Long runs are extended meditations by way of sensory immersion.
There are the physical sensations from your own body: the furious burn in your legs on big climbs. The gradual accumulation of sweat on your skin. The temperature of the air on your skin. Breath coming in ragged heaves.
Then there are the sensory experiences from the environment: the visual scene, ever-changing with movement through space and the conditions of the day. The smell of the forest. Birds singing, breeze rustling, or your own music playing. The taste of salty-sweet sports drink and carbohydrate bombs every 30 minutes or so.
I've sweat through my clothes. I've run as snowflakes landed and melted on my face. I've been soaked with rain. I've experienced all of those things in a single run.
The sensory smorgasbord isn't limited to the run itself; it continues the rest of the day. Contrast is a key component, where light to major discomfort is fully released in the post-adventure part of the day. Cold to warm. Hot to cool. Hungry to satiated. Focused to relaxed. Strenuous effort to recovery.
That means moments like taking your shoes off. On a cold day, the deep relief of blasting the heat the whole way home. On a hot day, drinking huge gulps of raspberry lemonade while sweat drips down your arms. Showering off the dirt and sweat. Clean, dry clothes. Climbing into the soft cocoon of bed or a couch for some decompression time. Eating enormous quantities of a deliciously prepared, sumptuously flavorful meal. (Exhaustion is the best seasoning.)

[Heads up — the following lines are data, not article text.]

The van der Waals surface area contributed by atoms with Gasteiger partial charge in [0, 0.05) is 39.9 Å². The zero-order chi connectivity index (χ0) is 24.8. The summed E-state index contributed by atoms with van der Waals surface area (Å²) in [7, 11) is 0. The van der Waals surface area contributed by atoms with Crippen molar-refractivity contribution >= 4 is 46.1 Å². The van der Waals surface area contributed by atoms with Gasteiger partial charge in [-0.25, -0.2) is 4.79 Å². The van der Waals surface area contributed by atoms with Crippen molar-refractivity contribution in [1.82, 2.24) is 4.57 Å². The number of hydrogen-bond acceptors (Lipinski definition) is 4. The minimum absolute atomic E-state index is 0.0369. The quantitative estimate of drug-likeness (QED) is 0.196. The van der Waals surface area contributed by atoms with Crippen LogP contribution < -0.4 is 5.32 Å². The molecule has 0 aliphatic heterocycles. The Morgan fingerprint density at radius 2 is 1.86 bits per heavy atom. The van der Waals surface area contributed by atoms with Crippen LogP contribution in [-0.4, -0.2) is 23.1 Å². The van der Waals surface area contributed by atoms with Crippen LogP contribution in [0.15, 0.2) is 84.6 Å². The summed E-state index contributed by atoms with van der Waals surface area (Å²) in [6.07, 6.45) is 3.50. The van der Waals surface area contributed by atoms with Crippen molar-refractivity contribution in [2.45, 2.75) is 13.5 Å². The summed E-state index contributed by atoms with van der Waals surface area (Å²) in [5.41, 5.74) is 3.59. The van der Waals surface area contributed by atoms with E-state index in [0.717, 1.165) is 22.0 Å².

Long runs create a broader experience that extends before, during, and after the literal running part. There's a reason that weekly long runs are sometimes given ritualistic names like "church of the Sunday long run".
By nature, I'm a deeply head-oriented person. I get lost in my internal world easily. On good days, my imagination and musings are a rich playground to explore. On bad days, the swell of jumbled thoughts can grow and grow until they swallow me up like an ocean, leaving me disoriented and struggling to find which way is up.
One particular antidote is often prescribed to us in-our-head types: get back into your body. In the mental health field, the idea of feeling fully settled in and connected to one's physical body is referred to as embodiment or being embodied.
Some forms of practicing embodiment are breath work, meditation, yoga, or something of that nature. Those are certainly valuable tools, but for me, the brute force method of big days outdoors cranks up the intensity to something much more powerful. When you're sitting at home trying to meditate, it can feel difficult and awkward to get in touch with a more embodied version of yourself. In the wilderness, with enough time and patience, that feeling comes to me on its own, without conscious effort or force.
At first, I used to ignore or sometimes even resist the sensations that accompany the day-long experience of big training days. If I put too much pressure on myself to rush to the next thing or procrastinate on refueling, it would frequently blunt any lasting grounding effects of my day outside. Putting words to the notion that long runs are a form of sensory immersion not only contextualized and validated what I was feeling, but it served as an impetus to notice and lean into those sensations.
Training goals aside, the ritualistic practice of long runs is deeply grounding. It anchors the week with routine. It brings immersive and intensely satisfying sensory experiences. It makes us more embodied humans, more at home within ourselves.